Rege
     
    Last edited: Apr 14, 2010
  5. K7JEM

    K7JEM Ham Member QRZ Page

    Actually, Motorola did use either an 11.7 or 16.7 MHz "exciter" in their UHF mobile Micor. That was mixed with the RX injection frequency to provide either simplex or +5MHz offset for repeater access.

    In this case, the 11.7 or 16.7 MHz signal actually had +-5KHz of deviation. The mixer was followed by a very sharp BP filter to allow only a small range of UHF freqs to pass. At 5MHz away, the filter was down 50 db or so. At 11.7 MHz or greater, it was down more than 80 dB.

    You had to be careful to get the filter tuned properly, since it was possible to tune it up on the injection freq, where the radio would make plenty of power (unmodulated), but be 11.7 or 16.7 MHz lower than it should have been.

    Joe
     
  6. N0WUE

    N0WUE Ham Member QRZ Page

    I think I got it, after reading folks explanations I felt like I could only see half the picture. I understood the multiplier aspect, but it wasn't after seeking additional explanation did I actually make sense of the question.

    Let me throw this out in crude terms, and see if I am putting it together right

    What is the frequency deviation for a 12.21-MHz reactance-modulated oscillator in a 5-kHz deviation, 146.52-MHz FM-phone transmitter?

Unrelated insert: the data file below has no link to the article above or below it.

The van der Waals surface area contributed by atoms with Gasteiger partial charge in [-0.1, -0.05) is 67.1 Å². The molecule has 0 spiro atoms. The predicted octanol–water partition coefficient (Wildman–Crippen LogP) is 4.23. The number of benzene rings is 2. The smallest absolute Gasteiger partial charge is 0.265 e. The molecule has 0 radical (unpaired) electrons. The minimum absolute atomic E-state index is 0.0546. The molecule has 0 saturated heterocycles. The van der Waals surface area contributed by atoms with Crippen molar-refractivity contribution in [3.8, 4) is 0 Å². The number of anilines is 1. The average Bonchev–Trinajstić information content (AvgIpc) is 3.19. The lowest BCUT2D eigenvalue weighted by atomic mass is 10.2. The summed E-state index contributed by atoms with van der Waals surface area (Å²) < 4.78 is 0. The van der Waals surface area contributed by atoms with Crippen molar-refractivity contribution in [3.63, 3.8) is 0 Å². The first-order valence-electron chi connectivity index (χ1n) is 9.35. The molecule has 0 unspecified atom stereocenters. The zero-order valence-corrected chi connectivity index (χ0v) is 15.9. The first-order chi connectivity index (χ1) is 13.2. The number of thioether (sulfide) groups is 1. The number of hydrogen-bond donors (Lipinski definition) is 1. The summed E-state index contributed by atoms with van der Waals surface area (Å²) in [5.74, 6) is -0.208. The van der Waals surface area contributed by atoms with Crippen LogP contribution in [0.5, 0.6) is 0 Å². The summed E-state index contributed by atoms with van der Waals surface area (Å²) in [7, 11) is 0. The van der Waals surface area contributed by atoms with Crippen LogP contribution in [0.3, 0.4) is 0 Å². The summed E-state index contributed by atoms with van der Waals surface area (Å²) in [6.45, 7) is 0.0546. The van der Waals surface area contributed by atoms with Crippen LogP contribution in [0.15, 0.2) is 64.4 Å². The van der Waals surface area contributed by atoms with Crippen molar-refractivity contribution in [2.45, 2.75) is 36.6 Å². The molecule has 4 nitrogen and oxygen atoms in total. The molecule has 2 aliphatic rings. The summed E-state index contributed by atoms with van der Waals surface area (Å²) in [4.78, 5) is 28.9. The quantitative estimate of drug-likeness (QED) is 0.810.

ok, so what it is really saying is...

    How much deviation of the 12.21 MHz crystal is needed to achieve 5kHz after running through the multipliers needed to get to 145.52MHz?

    I basically reversed the 5kHz down the same way I multiplied 12.21 to 145.52... I know this sounds freakishly simplistic now, but at the time I didn't realize the frequency was deviated before the multiplier.

    The more I read that, the more stupid I feel for saying all that. When actually, I understand more than I did 12 hours ago. I feel my 4th grade math teacher kicking me in the shins right now.
     
  7. AI3V

    AI3V Ham Member QRZ Page

    Tnx for the info Joe.

    The shop I worked at was a GE/Ericsson dealer, and old RCA equipment left over from the days RCA had a plant here at the Meadowlands. we only did a little of the Moto gear .

    I gotta learn to never say never on this inteweb thingy:D

    ********************


    You got it!

    Don't be too hard on yourself, I was thinking this thread over, this question, IMHO, should be re-written.

    How does one go about suggesting such a change?

    Rege
     
    Last edited: Apr 16, 2010
  8. N0WUE

    N0WUE Ham Member QRZ Page

    sure enough, this question was on the test... funny enough, every question I had wrong from practice tests... was on the test
     
  9. W0IS

    W0IS Ham Member QRZ Page

    If that's the case, then can we safely assume that congratulations are in order?

    If so, congratulations! :D
     
  10. WA6DJM

    WA6DJM Ham Member QRZ Page

    So to clarify the Math

    You multiply the 12.21Mhz by the 5Khz and Divide by the frequency of 146.52MHz to get the value of 416Hz correct?

    KJ6GJB
    David also studying for my General